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|Description:||307 pages ; 20 cm|
Overview: Introducing a fresh, exciting new voice, an inspiring debut about a Chinese immigrant girl forced to choose between two worlds and two futures. When Kimberly Chang and her mother emigrate from Hong Kong to Brooklyn squalor, she quickly begins a secret double life: exceptional schoolgirl during the day, Chinatown sweatshop worker in the evenings. Disguising the more difficult truths of her life-like the staggering degree of her poverty, the weight of her family's future resting on her shoulders, or her secret love for a factory boy who shares none of her talent or ambition-Kimberly learns to constantly translate not just her language but herself back and forth between the worlds she straddles. Through Kimberly's story, author Jean Kwok, who also emigrated from Hong Kong as a young girl, brings to the page the lives of countless immigrants who are caught between the pressure to succeed in America, their duty to their family, and their own personal desires, exposing a world that we rarely hear about. Written in an indelible voice that dramatizes the tensions of an immigrant girl growing up between two cultures, surrounded by a language and world only half understood, Girl in Translation is an unforgettable and classic American immigrant novel - a moving tale of hardship and triumph, heartbreak and love, and all that gets lost in translation.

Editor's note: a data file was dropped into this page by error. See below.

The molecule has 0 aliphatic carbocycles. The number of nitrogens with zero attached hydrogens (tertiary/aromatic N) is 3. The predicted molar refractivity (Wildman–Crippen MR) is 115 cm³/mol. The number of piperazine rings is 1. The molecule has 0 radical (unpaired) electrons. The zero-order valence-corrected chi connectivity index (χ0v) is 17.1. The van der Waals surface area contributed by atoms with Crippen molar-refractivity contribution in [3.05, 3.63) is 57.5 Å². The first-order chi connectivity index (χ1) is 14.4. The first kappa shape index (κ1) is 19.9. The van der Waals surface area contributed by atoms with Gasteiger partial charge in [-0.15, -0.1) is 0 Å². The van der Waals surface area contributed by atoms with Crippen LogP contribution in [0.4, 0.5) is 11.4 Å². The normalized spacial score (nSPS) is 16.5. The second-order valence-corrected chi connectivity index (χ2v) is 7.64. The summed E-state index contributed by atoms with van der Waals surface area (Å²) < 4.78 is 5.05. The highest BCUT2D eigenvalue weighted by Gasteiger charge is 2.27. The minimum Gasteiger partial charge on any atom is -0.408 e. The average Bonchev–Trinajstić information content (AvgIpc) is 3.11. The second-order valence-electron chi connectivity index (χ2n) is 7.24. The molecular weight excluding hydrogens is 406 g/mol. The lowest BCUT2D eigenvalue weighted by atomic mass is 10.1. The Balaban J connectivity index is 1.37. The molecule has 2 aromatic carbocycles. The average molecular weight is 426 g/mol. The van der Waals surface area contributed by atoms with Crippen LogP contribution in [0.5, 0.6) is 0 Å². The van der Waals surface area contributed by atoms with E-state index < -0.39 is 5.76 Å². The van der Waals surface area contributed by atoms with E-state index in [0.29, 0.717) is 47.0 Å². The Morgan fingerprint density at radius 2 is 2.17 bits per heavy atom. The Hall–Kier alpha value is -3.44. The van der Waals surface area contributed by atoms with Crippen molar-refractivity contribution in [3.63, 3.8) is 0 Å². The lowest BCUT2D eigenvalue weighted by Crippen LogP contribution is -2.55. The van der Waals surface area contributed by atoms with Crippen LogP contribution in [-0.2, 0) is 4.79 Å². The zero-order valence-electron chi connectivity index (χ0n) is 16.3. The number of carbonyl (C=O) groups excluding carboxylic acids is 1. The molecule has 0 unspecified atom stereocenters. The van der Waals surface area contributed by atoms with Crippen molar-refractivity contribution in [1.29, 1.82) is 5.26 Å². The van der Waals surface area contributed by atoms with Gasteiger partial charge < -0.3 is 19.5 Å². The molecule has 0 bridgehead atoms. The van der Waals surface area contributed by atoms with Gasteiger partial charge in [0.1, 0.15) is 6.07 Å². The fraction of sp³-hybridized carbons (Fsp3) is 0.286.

Retrieving notes about this item
- Women immigrants -- Fiction.
- Chinese American teenagers -- Fiction.
- Mothers and daughters -- Fiction.
- Chinese -- New York (N.Y.) -- Fiction.
- Immigrants -- Fiction.
- Chinese Americans -- Fiction.
- Teenagers -- Fiction.
- Mother-daughter relationship -- Fiction.
- Chinese American teenagers.
- Mothers and daughters.
- Women immigrants.